The challenges that come with introducing site visits
In this article, Gina Siebler, Health and Safety Advisor at Shepherds Bush Housing Group, discusses introducing site visits at an organisation that has never had them before, and the challenges which she had to overcome during the process.
“I came from a small organisation where site visits were at the heart of how we managed health & safety. I had always enjoyed this interaction and found I gain a deeper understanding of what was going on for our front-line operatives by spending time talking to them. When I joined Shepherds Bush Housing Group (SBHG), in September 2020, one of the first things I implemented within the organisation was a routine of site visits with our Repairs Operatives at the point of work.”
Why do a site visit?
“I find site visits have many functions. The obvious one is that I can see if the operatives are working in accordance with their method statements and following the control measures set out in the risk assessment. The other one is that it helps me see if the documented processes are actually practical for our colleagues.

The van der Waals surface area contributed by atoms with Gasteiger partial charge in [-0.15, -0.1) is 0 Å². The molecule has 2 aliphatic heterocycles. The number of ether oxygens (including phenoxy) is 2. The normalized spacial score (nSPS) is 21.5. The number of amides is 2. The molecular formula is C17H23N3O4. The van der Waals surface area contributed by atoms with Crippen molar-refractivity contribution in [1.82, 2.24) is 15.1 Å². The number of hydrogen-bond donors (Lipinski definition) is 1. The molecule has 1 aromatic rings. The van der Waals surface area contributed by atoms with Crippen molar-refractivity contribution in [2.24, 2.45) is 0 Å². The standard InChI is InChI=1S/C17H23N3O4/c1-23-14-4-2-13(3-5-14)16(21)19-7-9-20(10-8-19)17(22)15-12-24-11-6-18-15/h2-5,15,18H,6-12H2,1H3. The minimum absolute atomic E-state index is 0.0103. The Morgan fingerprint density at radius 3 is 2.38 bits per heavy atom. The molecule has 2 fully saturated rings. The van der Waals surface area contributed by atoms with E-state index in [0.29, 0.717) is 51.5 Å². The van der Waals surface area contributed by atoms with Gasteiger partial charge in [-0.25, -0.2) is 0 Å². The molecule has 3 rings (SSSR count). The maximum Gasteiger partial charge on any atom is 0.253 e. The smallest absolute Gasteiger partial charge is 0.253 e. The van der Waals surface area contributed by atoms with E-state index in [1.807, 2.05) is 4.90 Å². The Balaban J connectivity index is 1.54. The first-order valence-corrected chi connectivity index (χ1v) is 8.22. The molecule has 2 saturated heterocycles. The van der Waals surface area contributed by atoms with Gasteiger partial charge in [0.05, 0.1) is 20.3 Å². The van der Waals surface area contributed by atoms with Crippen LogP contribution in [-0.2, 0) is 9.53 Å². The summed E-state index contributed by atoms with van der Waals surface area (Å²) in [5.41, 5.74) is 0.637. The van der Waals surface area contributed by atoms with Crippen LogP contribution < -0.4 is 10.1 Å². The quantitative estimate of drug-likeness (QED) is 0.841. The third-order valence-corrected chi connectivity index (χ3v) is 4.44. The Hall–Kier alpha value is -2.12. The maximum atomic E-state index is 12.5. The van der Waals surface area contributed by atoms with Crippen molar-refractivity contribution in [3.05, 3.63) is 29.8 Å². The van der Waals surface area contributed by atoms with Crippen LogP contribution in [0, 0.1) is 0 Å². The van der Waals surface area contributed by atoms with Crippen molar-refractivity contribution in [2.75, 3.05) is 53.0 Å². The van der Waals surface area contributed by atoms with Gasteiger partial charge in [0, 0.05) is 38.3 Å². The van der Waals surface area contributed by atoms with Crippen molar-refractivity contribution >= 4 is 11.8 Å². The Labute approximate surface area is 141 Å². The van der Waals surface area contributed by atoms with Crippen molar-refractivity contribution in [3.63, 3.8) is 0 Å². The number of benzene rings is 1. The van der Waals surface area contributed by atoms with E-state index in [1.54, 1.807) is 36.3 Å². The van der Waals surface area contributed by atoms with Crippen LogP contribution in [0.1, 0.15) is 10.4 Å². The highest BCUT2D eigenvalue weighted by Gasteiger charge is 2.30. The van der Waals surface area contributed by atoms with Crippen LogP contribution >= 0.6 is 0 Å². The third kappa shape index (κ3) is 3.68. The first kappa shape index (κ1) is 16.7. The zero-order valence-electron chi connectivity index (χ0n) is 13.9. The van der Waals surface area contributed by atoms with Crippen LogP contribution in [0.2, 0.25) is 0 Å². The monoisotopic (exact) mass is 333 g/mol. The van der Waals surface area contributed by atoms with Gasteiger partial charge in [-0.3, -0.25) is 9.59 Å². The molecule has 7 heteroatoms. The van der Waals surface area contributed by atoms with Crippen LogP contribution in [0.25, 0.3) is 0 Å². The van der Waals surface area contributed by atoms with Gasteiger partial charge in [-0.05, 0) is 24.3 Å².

“I have also found them to help improve safety culture as they can break that office worker to field worker barrier. My technical background does give me the advantage that allows me to engage more effectively with the worker. I have been in their shoes, not specifically within their specific industry, but I have worked in the trade and understand the challenges they face. This helps me be compassionate with the operative, which in turn makes them feel much more comfortable to raise their concerns and also make constructive suggestions to help improve processes.
“One example of improvement I implemented was the PAT testing of operatives’ tools. During some of my visits I observed that operatives were using specialised tools. This meant that they had fallen outside of the PAT testing programme. I raised this with the operations manager who within a week ensured that all tools, including specialised tools, were included in the programme and were tested.”
What are the challenges I’ve faced?
“I joined SBHG as part of a new H&S team. A few months prior, a new Health, Safety and Wellbeing Strategy had been developed and was in the process of being implemented. Prior to this, the organisation had taken a less formal approach to H&S which meant many new challenges for both parties. No-one knew what to expect!
“The first challenge was the planning phase as I had no idea of how jobs were booked. This meant I had to develop stronger relationships with the planners to understand how appointment scheduling worked. Every week the day before I wanted to head out, I would liaise with the planners, and they would give me a list of potential operatives I could go see. Not only did this improve H&S engagement across the organisation, but it also allowed me invaluable insight into how the operatives work on a day-to-day basis.